Thursday, 29 June 2017

The Same As It Was Then?

Back in December 2015 when I reached 400 posts and celebrated three years of writing this site, I wasn't sure where 2016 would be going. Now we've just shy of 600 I have to wonder what I was worried about!

At that time in December I wondered if I'd I said everything I wanted to say about Star Trek. No; not even a glimmer to be fair and I can't wait for all the stuff we're going to get to talk about in the remainder of this year!

Y'see with all this Nu-Trek and the prospects of a substantial amount more in the next 18 months, I wondered if Star Trek has the same impact now as it did during the days when it aired its original 79 episodes? Is it as cutting edge in discussions of race, politics and sexuality (for example) as it was then? Maybe even more concerning, will that voice be evident in the new episodes?

The Original Series certainly packed a punch when it came to the topics of the day. Legendarily Plato's Stepchildren showed that (first) inter-racial kiss, Miri dealt with the tender subject of puberty and to add a third (and I could pick a load more), A Private Little War dared to speak about the terrible cost of conflict just as the US were making a rocky stance in Vietnam. As these show, while there was humour, action and Vulcans, Star Trek never stepped away from the things that mattered to the people at that time and influenced popular culture; Roddenberry wanted to give a social commentary to his series and make it relevant and definitely made it uneasy for the network to stomach.

In fact in repeat it might not be directly addressing issues of the day but it still carries a lot of weight in the subjects the show chose to discuss and represents the viewpoint, a time capsule if you will, of a generation's thoughts on the events that were shaping the world around them as it truly stepped out of the shadow of the Second World War and looked boldly to the future. It wanted to make a statement, Roddenberry wanted to make a statement and nark off the network but he wanted to be the voice of the people through this little sci-fi show that valiantly fought for its life for three tough years.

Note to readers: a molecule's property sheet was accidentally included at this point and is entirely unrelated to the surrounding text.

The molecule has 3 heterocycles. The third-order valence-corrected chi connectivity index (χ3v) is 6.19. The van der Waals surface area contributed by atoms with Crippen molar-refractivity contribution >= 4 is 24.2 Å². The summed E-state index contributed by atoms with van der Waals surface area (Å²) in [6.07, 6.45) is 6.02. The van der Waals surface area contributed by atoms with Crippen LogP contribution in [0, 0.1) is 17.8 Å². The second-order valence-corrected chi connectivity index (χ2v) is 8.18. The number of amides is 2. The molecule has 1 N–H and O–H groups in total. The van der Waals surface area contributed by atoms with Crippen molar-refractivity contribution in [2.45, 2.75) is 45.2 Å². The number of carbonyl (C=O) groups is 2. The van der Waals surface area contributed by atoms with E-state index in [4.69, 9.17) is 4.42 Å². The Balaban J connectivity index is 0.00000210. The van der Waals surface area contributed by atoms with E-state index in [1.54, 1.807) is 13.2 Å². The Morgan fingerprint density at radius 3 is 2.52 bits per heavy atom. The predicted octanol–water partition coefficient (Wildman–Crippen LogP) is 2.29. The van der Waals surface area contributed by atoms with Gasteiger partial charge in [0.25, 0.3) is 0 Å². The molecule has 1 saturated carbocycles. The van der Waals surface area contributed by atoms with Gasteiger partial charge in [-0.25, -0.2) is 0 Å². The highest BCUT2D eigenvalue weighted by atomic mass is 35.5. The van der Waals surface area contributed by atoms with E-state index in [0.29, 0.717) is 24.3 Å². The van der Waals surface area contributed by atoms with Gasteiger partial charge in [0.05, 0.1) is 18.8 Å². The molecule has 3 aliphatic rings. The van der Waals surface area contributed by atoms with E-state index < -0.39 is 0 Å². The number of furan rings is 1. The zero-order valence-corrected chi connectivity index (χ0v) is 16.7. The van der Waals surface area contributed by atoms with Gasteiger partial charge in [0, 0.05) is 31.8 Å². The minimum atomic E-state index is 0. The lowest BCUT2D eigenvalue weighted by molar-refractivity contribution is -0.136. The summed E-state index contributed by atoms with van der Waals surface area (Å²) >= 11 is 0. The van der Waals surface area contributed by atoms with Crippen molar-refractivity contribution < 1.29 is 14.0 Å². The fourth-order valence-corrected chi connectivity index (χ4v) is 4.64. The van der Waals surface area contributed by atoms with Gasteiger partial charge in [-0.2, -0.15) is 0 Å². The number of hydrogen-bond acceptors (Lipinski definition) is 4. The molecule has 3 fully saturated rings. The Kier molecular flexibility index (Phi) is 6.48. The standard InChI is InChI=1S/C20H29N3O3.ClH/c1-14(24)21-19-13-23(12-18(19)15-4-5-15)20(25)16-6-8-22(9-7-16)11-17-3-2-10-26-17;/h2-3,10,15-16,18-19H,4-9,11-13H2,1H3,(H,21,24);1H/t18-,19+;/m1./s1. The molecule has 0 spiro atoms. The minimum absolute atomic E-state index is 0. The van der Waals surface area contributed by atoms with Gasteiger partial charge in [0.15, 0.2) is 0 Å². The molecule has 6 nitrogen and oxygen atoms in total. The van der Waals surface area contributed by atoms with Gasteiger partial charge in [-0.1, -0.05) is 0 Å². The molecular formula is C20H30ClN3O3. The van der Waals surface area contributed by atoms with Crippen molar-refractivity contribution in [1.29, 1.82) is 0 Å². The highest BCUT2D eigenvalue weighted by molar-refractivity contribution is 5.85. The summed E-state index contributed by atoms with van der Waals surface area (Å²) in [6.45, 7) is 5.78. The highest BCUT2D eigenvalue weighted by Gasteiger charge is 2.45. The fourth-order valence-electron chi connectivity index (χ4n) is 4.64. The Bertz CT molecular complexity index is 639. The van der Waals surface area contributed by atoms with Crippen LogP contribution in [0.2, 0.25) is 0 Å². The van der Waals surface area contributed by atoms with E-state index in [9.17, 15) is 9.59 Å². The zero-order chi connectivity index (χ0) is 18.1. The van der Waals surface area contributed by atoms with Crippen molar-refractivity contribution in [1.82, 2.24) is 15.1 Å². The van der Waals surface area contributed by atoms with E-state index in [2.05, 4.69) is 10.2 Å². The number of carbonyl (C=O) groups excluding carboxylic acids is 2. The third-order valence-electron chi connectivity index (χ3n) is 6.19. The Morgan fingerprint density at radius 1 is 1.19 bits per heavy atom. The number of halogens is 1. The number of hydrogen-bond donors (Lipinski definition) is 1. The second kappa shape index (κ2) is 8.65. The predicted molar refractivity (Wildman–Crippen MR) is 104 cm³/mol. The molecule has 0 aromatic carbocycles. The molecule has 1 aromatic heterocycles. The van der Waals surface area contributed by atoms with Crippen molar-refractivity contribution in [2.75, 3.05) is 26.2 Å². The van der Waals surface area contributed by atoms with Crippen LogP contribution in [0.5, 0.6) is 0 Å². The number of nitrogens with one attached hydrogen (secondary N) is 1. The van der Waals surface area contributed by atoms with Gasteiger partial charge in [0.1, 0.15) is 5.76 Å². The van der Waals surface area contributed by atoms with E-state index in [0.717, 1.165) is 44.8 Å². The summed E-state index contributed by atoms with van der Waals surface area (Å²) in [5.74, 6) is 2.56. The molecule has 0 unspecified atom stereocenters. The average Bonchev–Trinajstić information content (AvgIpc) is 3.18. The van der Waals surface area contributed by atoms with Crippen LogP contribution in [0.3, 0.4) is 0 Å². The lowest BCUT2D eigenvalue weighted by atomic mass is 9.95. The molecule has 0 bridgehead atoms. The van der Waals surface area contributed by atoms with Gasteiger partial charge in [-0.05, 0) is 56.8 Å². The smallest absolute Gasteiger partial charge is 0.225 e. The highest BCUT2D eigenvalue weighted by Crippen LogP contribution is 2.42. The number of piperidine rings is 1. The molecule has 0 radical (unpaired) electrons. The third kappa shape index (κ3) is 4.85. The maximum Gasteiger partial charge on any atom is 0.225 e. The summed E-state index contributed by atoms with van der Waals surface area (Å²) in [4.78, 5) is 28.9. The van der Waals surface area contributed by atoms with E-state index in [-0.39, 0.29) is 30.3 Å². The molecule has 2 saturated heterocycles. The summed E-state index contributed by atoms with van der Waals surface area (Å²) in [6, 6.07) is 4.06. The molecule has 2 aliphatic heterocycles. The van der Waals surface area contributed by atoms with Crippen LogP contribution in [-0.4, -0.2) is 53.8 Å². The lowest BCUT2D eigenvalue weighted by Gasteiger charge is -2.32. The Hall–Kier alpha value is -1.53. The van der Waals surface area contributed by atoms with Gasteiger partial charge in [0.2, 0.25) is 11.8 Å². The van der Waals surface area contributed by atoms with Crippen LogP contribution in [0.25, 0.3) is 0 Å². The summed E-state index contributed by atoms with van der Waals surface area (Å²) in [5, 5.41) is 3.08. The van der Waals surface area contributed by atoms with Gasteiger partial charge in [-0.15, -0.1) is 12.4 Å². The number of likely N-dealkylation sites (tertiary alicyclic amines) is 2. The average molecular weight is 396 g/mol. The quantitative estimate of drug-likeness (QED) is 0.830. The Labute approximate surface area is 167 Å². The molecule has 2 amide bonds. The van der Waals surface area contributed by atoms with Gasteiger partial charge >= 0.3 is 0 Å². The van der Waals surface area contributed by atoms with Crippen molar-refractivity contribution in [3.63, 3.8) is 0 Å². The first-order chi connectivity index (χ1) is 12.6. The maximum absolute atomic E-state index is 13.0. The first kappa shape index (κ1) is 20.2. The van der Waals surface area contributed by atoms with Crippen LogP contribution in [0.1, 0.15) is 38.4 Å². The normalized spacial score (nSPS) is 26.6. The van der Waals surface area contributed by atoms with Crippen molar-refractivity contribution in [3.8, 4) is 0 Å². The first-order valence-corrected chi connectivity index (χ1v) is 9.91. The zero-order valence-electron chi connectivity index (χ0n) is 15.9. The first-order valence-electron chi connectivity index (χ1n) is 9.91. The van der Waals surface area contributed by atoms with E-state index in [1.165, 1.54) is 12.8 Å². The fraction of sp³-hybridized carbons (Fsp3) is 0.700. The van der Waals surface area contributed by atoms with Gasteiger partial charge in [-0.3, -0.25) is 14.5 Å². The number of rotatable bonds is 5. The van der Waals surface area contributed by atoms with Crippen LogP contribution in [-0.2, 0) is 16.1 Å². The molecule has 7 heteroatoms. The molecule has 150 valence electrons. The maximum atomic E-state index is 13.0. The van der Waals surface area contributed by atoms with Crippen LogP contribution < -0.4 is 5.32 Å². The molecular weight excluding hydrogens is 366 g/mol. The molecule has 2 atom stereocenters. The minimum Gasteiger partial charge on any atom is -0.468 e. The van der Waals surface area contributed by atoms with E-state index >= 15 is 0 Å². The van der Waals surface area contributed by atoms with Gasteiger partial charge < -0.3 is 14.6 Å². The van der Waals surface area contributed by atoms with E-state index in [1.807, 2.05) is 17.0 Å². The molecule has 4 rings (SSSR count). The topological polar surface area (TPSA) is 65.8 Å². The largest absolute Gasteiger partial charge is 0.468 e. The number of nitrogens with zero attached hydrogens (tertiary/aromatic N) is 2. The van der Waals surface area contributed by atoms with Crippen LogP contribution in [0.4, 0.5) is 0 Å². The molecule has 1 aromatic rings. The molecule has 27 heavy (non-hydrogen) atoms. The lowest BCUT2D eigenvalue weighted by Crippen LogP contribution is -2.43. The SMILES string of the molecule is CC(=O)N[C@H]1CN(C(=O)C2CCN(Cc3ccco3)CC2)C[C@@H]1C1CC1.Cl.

My opinion of the show's "edginess" does change when it comes to the series of the '80's and '90's. Perhaps a more conservative era, the Powers That Be continued to use the show to talk about different matters but never took it to the extreme grounds that The Original Series dared to wander. In the UK MiriPlato's Stepchildren and The Empath were all cut from the original run because of their content while The Next Generation had The High Ground skipped from the first run on BBC2 due to a single line referencing Irish reunification in 2026. None of the later shows (Deep Space Nine, Voyager, Enterprise) after that suffered episodic removals which either demonstrates a "play it safe" attitude or something else entirely. Look at The Next Generation's first two seasons and you can see that the remnants of The Original Series are still there. Episodes such as Justice might look a bit shlocky but they ultimately had a moral theme at their core. The Voice was still there as the show pitched more on that "anthology" style than looking at the individual people. It looked more at the situation than at the participants. They were merely there perhaps to push events forward. Those early The Next Generation seasons are the closest that latter-day Trek has ever come to embodying the Roddenberry vision through their narratives and scope.

For me the Piller/Berman/Taylor/Braga years that followed those two seasons seemed to play a more audience-friendly game but it might in turn be because we're a more open and accepting society than we were in the 1960's. Roddenberry's old guard were gradually removed and the emphasis turned from situational dangers to a true exploration of the human condition on a more personal level and potentially nodded to a more dysfunctional family environment even though the ship was designed to promote just that factor. Interestingly though does that actually mean it was smoothed out?

Issues that shocked in the 1960's were more freely talked about and the explosion of media certainly means that avoiding touchy subjects has become almost impossible unless you choose to live under a very, very large rock on a very remote island. The crew of the USS Enterprise-D explored issues of gender (The Outcast and to some extent The Host), threats of terrorism, addiction and loss (among a lot of others) but came across as a show which was much more interested in the character and the human psyche than making a fanfare on current global issues. Heck, the doctor was a single mother, the first officer and counsellor were ex-lovers and there was a Klingon (raised by humans) on the bridge firing the weapons. Uhura's appearance as an officer in The Original Series might have raised a few eyebrows in a more close-minded era but no-one really batted an eyelash at any of those from Encounter at Farpoint.